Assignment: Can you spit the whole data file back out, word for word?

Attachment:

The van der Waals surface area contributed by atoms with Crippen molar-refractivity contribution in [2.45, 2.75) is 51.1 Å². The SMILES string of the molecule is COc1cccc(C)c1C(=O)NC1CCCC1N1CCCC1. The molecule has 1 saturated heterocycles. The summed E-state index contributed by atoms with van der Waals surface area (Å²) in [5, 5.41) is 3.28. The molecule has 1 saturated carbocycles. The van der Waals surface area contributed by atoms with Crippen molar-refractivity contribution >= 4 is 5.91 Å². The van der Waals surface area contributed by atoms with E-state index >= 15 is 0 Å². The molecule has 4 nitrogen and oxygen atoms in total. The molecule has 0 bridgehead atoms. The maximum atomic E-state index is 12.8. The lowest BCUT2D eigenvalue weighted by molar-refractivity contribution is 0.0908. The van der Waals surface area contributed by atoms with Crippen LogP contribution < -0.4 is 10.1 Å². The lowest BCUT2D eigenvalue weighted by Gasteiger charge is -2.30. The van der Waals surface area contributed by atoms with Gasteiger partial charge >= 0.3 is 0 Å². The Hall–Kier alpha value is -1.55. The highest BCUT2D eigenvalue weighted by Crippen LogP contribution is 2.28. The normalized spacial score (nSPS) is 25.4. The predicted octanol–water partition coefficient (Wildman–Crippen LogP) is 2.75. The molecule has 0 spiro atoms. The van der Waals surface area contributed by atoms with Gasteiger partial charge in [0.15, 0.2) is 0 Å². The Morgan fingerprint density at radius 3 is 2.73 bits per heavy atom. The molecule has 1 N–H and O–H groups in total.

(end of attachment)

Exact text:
The van der Waals surface area contributed by atoms with Crippen molar-refractivity contribution in [2.45, 2.75) is 51.1 Å². The SMILES string of the molecule is COc1cccc(C)c1C(=O)NC1CCCC1N1CCCC1. The molecule has 1 saturated heterocycles. The summed E-state index contributed by atoms with van der Waals surface area (Å²) in [5, 5.41) is 3.28. The molecule has 1 saturated carbocycles. The van der Waals surface area contributed by atoms with Crippen molar-refractivity contribution >= 4 is 5.91 Å². The van der Waals surface area contributed by atoms with E-state index >= 15 is 0 Å². The molecule has 4 nitrogen and oxygen atoms in total. The molecule has 0 bridgehead atoms. The maximum atomic E-state index is 12.8. The lowest BCUT2D eigenvalue weighted by molar-refractivity contribution is 0.0908. The van der Waals surface area contributed by atoms with Crippen LogP contribution < -0.4 is 10.1 Å². The lowest BCUT2D eigenvalue weighted by Gasteiger charge is -2.30. The van der Waals surface area contributed by atoms with Gasteiger partial charge >= 0.3 is 0 Å². The Hall–Kier alpha value is -1.55. The highest BCUT2D eigenvalue weighted by Crippen LogP contribution is 2.28. The normalized spacial score (nSPS) is 25.4. The predicted octanol–water partition coefficient (Wildman–Crippen LogP) is 2.75. The molecule has 0 spiro atoms. The van der Waals surface area contributed by atoms with Gasteiger partial charge in [0.15, 0.2) is 0 Å². The Morgan fingerprint density at radius 3 is 2.73 bits per heavy atom. The molecule has 1 N–H and O–H groups in total.